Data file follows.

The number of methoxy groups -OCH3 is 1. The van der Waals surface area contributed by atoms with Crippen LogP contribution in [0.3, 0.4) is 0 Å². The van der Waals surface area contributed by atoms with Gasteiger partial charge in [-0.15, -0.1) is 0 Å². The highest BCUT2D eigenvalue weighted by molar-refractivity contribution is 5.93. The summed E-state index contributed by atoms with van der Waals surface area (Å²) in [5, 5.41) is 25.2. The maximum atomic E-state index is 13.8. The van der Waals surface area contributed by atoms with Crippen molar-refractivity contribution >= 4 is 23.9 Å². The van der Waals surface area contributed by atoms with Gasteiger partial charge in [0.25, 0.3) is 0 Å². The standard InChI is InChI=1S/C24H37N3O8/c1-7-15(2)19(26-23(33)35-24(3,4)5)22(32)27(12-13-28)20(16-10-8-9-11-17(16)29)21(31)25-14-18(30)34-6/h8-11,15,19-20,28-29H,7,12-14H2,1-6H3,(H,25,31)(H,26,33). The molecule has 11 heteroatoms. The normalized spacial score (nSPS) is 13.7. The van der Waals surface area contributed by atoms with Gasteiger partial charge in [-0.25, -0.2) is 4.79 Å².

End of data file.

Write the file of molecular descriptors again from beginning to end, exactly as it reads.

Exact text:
The number of methoxy groups -OCH3 is 1. The van der Waals surface area contributed by atoms with Crippen LogP contribution in [0.3, 0.4) is 0 Å². The van der Waals surface area contributed by atoms with Gasteiger partial charge in [-0.15, -0.1) is 0 Å². The highest BCUT2D eigenvalue weighted by molar-refractivity contribution is 5.93. The summed E-state index contributed by atoms with van der Waals surface area (Å²) in [5, 5.41) is 25.2. The maximum atomic E-state index is 13.8. The van der Waals surface area contributed by atoms with Crippen molar-refractivity contribution >= 4 is 23.9 Å². The van der Waals surface area contributed by atoms with Gasteiger partial charge in [0.25, 0.3) is 0 Å². The standard InChI is InChI=1S/C24H37N3O8/c1-7-15(2)19(26-23(33)35-24(3,4)5)22(32)27(12-13-28)20(16-10-8-9-11-17(16)29)21(31)25-14-18(30)34-6/h8-11,15,19-20,28-29H,7,12-14H2,1-6H3,(H,25,31)(H,26,33). The molecule has 11 heteroatoms. The normalized spacial score (nSPS) is 13.7. The van der Waals surface area contributed by atoms with Gasteiger partial charge in [-0.25, -0.2) is 4.79 Å².